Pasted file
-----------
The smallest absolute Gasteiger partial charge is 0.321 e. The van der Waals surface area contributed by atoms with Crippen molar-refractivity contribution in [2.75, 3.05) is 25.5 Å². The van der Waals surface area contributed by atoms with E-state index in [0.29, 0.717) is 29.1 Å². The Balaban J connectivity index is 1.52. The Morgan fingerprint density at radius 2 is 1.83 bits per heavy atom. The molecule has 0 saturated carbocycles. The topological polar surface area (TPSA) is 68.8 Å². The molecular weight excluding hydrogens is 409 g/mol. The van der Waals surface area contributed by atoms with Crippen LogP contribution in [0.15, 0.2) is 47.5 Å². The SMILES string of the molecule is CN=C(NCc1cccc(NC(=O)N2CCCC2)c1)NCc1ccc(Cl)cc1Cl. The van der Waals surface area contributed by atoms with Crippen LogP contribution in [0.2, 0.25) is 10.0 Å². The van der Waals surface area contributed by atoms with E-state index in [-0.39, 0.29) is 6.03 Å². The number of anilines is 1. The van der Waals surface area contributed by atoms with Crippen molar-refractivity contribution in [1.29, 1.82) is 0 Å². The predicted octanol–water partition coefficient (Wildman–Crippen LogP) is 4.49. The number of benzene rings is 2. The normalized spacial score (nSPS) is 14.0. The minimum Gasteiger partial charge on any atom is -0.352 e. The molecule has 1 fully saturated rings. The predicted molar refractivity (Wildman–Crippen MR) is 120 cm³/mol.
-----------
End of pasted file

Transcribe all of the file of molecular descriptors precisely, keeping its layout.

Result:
The smallest absolute Gasteiger partial charge is 0.321 e. The van der Waals surface area contributed by atoms with Crippen molar-refractivity contribution in [2.75, 3.05) is 25.5 Å². The van der Waals surface area contributed by atoms with E-state index in [0.29, 0.717) is 29.1 Å². The Balaban J connectivity index is 1.52. The Morgan fingerprint density at radius 2 is 1.83 bits per heavy atom. The molecule has 0 saturated carbocycles. The topological polar surface area (TPSA) is 68.8 Å². The molecular weight excluding hydrogens is 409 g/mol. The van der Waals surface area contributed by atoms with Crippen LogP contribution in [0.15, 0.2) is 47.5 Å². The SMILES string of the molecule is CN=C(NCc1cccc(NC(=O)N2CCCC2)c1)NCc1ccc(Cl)cc1Cl. The van der Waals surface area contributed by atoms with Crippen LogP contribution in [0.2, 0.25) is 10.0 Å². The van der Waals surface area contributed by atoms with E-state index in [-0.39, 0.29) is 6.03 Å². The number of anilines is 1. The van der Waals surface area contributed by atoms with Crippen molar-refractivity contribution in [1.29, 1.82) is 0 Å². The predicted octanol–water partition coefficient (Wildman–Crippen LogP) is 4.49. The number of benzene rings is 2. The normalized spacial score (nSPS) is 14.0. The minimum Gasteiger partial charge on any atom is -0.352 e. The molecule has 1 fully saturated rings. The predicted molar refractivity (Wildman–Crippen MR) is 120 cm³/mol.